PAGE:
A contextual interference account of distinctiveness effects in recognition
Abstract or Description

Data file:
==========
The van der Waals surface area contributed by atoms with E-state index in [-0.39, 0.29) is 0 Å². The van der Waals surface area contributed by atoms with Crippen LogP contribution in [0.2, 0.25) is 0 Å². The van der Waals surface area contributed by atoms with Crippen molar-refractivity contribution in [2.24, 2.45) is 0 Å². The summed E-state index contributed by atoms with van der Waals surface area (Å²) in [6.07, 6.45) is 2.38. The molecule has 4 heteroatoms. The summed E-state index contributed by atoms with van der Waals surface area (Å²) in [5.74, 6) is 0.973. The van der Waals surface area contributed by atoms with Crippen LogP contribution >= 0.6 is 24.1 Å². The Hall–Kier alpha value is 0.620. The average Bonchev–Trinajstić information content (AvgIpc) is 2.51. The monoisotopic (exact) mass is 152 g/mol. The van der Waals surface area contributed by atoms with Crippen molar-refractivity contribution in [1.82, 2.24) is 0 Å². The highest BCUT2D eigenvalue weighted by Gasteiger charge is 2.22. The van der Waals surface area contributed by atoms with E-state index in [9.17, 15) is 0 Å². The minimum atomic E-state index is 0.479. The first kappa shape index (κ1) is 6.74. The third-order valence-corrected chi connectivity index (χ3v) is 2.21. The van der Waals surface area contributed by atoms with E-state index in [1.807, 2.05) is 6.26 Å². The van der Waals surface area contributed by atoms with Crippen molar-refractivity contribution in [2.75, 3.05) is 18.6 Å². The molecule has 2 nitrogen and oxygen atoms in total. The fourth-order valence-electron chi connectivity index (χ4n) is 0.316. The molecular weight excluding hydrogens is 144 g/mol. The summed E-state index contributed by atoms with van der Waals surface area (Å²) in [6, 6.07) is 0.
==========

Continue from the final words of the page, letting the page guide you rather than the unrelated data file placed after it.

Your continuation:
In this article, we report on two experiments that aimed to shed light on the memorability effect that derives from varying the uniqueness of contextual cues presented at encoding and retrieval. We sought to understand the locus of the recognition advantage for studying and testing words with nominally irrelevant features that are rarely shared with other words ("low-fan" features) as compared with features that are studied with more words ("high-fan" features). Each word was studied with one high-fan feature and one low-fan feature, but only one of the two features was reinstated at test. Recognition judgments were more accurate when the low-fan feature was reinstated than when the high-fan feature was reinstated. The data suggest that encoding cues that suffer from contextual interference negatively affect retrieval and do so by hindering recollection-based processing.